affix


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affix

(a′fiks″) [L. affixus, fastened to]
An element attached to a word that alters its meaning, e.g., a prefix or a suffix.
References in periodicals archive ?
And only when that is present does the affix that will be provided occur.
The affix an occurs after the root in the meaning of an agent.
bar]k subtapatteh is to prevent the incorrect feminine affix as [a.
bar] (1997: 45), they analyze the compound differently to show that the upapada denoting the karman is a condition for the affix an: ((kumbha-am + kr)-su).
A third measure proposed by Baayen (1993: 192) quantifies the notion of degree of productivity in terms of the contribution of a given affix to the growth rate of the vocabulary as a whole.
Against the linguistic significance of P*, Bauer (2001:155) objects that P* "asks 'What proportion of new coinages use affix A?
The point is that, for each affix, P(N) is not constant, but is a decreasing function of N, even tending to zero
From these lists, all the occurrences of a given affix in a given subcorpus could be extracted and lemmatized, and finally made ready for type/token/hapax calculations, after an unavoidable and much time-consuming manual check.
They argue that -er saturates or binds the external argument of the verb to which the affix attaches, noting that appeal to a syntactic argument position makes it unnecessary to list a variety of thematic roles (agent, experiencer, instrument, stimulus, and so on) in the analysis of the affix: -er can take on any of the roles that the external argument of a verb can, from agent and instrument, to experiencer and stimulus.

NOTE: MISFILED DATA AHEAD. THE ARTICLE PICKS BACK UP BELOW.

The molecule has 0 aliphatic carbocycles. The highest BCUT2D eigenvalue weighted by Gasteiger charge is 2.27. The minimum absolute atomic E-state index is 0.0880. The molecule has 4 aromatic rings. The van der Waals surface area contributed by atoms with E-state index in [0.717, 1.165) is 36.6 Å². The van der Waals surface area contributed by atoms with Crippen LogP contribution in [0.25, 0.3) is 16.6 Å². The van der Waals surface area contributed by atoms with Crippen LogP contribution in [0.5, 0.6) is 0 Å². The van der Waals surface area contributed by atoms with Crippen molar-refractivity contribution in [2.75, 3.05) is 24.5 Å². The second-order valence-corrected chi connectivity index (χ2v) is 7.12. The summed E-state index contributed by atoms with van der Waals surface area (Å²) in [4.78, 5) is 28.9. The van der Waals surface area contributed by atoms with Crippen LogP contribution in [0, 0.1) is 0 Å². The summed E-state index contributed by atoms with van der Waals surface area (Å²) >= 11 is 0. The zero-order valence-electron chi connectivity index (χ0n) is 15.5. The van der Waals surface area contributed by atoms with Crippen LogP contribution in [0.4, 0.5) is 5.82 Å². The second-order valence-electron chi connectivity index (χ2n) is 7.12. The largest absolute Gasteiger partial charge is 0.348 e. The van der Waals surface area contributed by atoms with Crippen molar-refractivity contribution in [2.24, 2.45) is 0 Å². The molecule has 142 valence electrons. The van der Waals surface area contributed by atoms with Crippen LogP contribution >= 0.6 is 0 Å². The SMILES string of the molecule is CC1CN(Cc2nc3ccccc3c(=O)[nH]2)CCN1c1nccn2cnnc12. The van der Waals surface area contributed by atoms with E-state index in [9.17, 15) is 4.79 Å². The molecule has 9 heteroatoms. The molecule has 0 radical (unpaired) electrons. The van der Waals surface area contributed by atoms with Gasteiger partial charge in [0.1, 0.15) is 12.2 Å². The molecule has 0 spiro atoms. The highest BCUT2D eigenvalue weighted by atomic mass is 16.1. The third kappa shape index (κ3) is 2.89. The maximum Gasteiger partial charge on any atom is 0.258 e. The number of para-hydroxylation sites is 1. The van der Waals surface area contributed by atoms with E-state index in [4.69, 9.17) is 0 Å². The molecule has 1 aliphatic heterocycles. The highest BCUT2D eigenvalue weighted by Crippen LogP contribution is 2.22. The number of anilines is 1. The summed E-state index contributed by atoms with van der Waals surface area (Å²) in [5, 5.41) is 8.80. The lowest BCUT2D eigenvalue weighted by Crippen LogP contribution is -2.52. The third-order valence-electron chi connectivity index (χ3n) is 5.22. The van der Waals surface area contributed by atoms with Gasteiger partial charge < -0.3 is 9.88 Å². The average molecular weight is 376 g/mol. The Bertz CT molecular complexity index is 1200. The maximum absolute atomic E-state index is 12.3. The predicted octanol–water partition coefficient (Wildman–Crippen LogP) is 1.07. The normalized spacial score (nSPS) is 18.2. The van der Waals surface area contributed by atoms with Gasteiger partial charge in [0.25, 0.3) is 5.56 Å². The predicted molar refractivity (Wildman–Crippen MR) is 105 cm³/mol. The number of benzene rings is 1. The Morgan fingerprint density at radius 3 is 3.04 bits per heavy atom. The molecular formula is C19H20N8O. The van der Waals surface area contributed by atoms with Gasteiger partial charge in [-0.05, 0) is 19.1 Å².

In other words, there must be some semantic content to the affix that cannot be captured in a purely argument-structure theoretic framework, and therefore, as good as RH&L's analysis is, there seems to be still more work to be done on -er.
To date, the most comprehensive treatment of the affix -ee is Barker (1998).
Barker argues instead for a semantic analysis in which the affix -ee binds an argument of its base verb under three conditions: the argument bound by -ee must be episodically linked to the verb, by which he means roughly that the argument must be a participant in the event denoted by the verb; it must denote something sentient; and it must lack volitionality.